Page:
The following questions will test your knowledge of objects and the programs that use them.


1. What statement is used to enable one class to inherit from another class?

(a) inherits
(b) extends
(c) handitover

Why are compiled Java programs saved with the .class file extension?

(a) Java's developers think it's a classy language.
(b) It's a subtle tribute to the world's teachers.
(c) Every Java program is a class.

What are the two things that make up an object?

(a) attributes and behavior
(b) commands and data files
(c) spit and vinegar


1. b. The extends statement is used because the subclass is an extension of the attributes and behavior of the superclass and of any superclasses above that in the class hierarchy.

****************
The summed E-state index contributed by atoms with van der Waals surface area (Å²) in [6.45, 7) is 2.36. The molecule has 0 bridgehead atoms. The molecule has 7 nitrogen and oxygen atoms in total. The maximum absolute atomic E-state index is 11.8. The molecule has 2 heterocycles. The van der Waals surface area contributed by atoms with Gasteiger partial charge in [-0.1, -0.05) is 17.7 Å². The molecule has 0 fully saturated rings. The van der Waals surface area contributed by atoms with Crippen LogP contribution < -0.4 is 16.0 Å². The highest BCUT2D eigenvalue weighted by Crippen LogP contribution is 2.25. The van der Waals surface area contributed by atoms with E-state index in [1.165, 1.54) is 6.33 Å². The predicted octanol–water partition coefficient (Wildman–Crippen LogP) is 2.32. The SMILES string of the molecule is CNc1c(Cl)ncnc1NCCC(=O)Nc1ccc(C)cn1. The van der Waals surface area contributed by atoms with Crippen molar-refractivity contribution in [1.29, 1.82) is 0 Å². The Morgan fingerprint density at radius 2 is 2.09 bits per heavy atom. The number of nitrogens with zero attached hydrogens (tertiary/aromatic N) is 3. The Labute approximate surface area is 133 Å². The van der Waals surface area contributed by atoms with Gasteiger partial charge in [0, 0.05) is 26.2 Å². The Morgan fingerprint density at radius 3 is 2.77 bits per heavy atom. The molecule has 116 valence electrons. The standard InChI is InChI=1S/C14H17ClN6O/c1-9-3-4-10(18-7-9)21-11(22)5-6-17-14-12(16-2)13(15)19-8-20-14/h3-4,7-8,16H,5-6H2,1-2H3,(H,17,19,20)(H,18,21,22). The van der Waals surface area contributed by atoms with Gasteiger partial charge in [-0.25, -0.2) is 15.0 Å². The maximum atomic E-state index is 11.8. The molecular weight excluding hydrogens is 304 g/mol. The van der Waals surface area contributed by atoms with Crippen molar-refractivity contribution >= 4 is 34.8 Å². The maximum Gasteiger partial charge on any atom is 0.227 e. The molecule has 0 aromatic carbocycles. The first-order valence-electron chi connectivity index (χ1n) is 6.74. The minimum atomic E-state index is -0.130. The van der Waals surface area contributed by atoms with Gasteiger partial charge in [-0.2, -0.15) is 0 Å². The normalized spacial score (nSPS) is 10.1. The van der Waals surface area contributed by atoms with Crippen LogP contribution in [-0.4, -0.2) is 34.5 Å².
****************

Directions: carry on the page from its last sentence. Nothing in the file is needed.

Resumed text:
c. Your programs will always be made up of at least one main class and any other classes that are needed.

a. In a way, b is also true because commands are comparable to behavior, and data files are analogous to attributes.


If you don't object, you can extends your knowledge of this hour's topics with the following activity:

  • Create a few more classes of objects to go under the Mammal class alongside Dog and MorleySafer. Add classes for ducks, horses, 60 Minutes correspondent Mike Wallace, and owls that do not snore. By creating an Owl class that inherits from Mammal and putting a new sleep() method in Owl, you can create your own special snoring statement for that creature.

    de arrays. Using the length variable makes it possible for you to add as many phrases as desired within the { and } marks. The letters in each of the new phrases that you add will be analyzed, and you can build up a better idea of what it takes to make a small fortune in 30 minutes on television.